Stars of 'The Graduate' doing their homework

Jason Biggs returns to plays after double helping of 'Pie'

Alicia Silverstone hits the books to study up for her first 'real' stage role.


January 06, 2002|By J. Wynn Rousuck | J. Wynn Rousuck,Sun Theater Critic

They weren't even born when the movie came out, but Jason Biggs and Alicia Silverstone are catching up fast. The young actors are co-starring with Kathleen Turner in the stage adaptation of the 1967 movie The Graduate.

The play makes its American premiere Thursday at the Mechanic Theatre, the first stop in a three-city tryout tour that will take it from Baltimore to Toronto to Boston before opening on Broadway in April.

Directed and adapted by Terry Johnson, the production made its debut in London last year with Turner creating the role of seductive Mrs. Robinson. Biggs and Silverstone are both newcomers to the show. They shared their early impressions in separate interviews from New York.


The first time actor Biggs, who plays Benjamin Braddock in The Graduate, met Turner, she asked if he would feel comfortable with her brief nude scene.

"I said, 'Have you seen American Pie? Don't you worry,' " Biggs recalls with a laugh, while munching a roast beef sandwich during a rehearsal break.

The 23-year-old actor was referring to what has become his defining movie role -- that of a teen-ager so sexually frustrated he has, er, "relations" with an apple pie.

Two and a half years after the movie's release, Biggs -- whose conversation balances thoughtful reflection with refreshing irreverence -- admits he's grown a bit tired of discussing what one national magazine dubbed his "pastryphilia." But that doesn't mean he has any regrets about American Pie or his second helping, American Pie 2.

"I'm proud that I'm the pie guy, who put my inhibitions aside and went for it," he says. "That movie has done wonderful things for me, so I'm forever in debt to that pie."

The character Biggs is playing now, however, has graduated from baked goods. As Benjamin, he will be seduced eight times a week by an older woman, and not just any older woman, but one played by Turner, who has continued to raise male temperatures ever since her own breakthrough movie, Body Heat.

"We have some moments where if you're not comfortable, it can be strange and weird. We have some intimate moments, and she's been wonderful about making me feel comfortable," he says.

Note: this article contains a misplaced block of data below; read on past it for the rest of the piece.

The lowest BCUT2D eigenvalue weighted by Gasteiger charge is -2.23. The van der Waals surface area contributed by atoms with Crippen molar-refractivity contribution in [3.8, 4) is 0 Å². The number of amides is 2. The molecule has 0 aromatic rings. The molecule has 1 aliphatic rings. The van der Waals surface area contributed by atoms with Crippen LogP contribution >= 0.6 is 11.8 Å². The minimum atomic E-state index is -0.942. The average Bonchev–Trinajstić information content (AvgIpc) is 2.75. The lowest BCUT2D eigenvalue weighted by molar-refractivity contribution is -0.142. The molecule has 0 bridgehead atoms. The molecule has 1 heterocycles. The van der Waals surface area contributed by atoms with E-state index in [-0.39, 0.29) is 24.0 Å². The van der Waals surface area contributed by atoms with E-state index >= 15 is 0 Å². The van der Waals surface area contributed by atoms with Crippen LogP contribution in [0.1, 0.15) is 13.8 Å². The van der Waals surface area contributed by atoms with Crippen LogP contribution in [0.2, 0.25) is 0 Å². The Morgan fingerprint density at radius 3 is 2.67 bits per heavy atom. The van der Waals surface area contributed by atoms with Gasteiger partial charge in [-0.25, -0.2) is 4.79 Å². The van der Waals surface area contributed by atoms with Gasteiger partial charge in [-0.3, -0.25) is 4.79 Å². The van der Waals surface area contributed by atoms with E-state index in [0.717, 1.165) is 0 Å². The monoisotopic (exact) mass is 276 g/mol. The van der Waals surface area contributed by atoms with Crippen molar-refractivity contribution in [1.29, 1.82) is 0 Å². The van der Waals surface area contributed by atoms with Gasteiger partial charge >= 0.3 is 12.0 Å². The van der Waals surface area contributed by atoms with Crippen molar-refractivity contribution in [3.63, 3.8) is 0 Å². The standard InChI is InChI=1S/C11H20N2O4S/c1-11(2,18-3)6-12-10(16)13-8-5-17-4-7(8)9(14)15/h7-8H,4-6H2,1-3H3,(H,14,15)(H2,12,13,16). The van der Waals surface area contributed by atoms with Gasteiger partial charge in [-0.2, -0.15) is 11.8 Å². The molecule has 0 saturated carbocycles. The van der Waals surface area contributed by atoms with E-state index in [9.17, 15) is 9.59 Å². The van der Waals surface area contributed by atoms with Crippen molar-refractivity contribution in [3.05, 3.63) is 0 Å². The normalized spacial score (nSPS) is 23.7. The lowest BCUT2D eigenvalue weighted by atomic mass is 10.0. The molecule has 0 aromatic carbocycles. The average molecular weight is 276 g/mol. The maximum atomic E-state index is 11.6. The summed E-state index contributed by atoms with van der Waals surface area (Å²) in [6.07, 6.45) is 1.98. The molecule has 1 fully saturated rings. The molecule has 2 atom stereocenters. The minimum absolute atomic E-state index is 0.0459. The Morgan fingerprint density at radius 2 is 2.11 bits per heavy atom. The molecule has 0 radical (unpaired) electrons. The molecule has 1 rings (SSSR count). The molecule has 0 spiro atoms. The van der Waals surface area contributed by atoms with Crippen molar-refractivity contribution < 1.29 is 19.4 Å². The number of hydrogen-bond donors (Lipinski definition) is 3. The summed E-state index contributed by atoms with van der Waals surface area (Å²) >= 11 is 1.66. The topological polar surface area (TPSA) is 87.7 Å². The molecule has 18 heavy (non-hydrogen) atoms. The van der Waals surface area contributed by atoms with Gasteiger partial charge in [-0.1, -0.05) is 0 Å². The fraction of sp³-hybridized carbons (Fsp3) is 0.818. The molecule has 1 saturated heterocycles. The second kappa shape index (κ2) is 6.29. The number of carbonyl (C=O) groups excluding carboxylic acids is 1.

Although Biggs hasn't been on stage in a decade, Broadway is where he got his start. Both he and co-star Silverstone began their careers as child models. But unlike Silverstone, a California girl who moved immediately into a film career, Biggs, who grew up in Hasbrouck Heights, N.J., cut his dramatic teeth on stage, playing opposite Judd Hirsch in Herb Gardner's 1992 Broadway play, Conversations With My Father. Biggs was 13 at the time. The New York Times called his performance "exceptional." But he hasn't been back on stage since.

Instead, he played continuing roles on two TV series and a soap, As the World Turns, and starred in such movies as American Pie, Loser and Saving Silverman. (Prozac Nation, his latest and heaviest dramatic film, will be released later this year.)

Director Amy Heckerling included some references to The Graduate in Loser, and more than one writer compared Biggs to Dustin Hoffman, a comparison that's all the more daunting now that Biggs is about to step into the role that launched Hoffman's career.

"The comparisons are inevitable," Biggs says of portraying Benjamin. "We're working with the same material, the same characters, the same title, a lot of the same dialogue."

Yet, he adds, "I hope people can see me in this role and say, 'OK, that's another way to go with it.' No one's going to forget about Dustin Hoffman. I'm certainly not. It's one of those amazing performances. I hope people just give me an opportunity to put my own spin on it and reinvent the role."

Asked to describe his spin on the character -- a recent college graduate who returns to his parents' California home, has an affair with the wife of his father's law partner and then falls in love with her daughter -- Biggs explains, "He's very confused. He's sort of mad at the world, too. He's full of angst and confusion and bitterness about what is supposed to be the norm -- the norm that his parents have settled into ... the upper middle class social norm."

Does he identify with Benjamin? "He's sleeping with an alcoholic, middle-aged woman, that I can really relate to -- kidding," he says, quickly switching to a more serious tone. "I can relate to that angst and confusion about what is the next step and feeling like a caged bird that needs to spread his wings. I think Benjamin is a little meaner. I enjoy his facetiousness. I think his sarcasm is really great, but sometimes it's too heavy and too mean. ... He's not the most likable of characters."

Biggs differs from Benjamin in another important respect as well. While Benjamin appears to be drifting aimlessly, Biggs has always known "exactly what I want. I have my head on pretty straight. I think he's still trying to screw his head on a bit."

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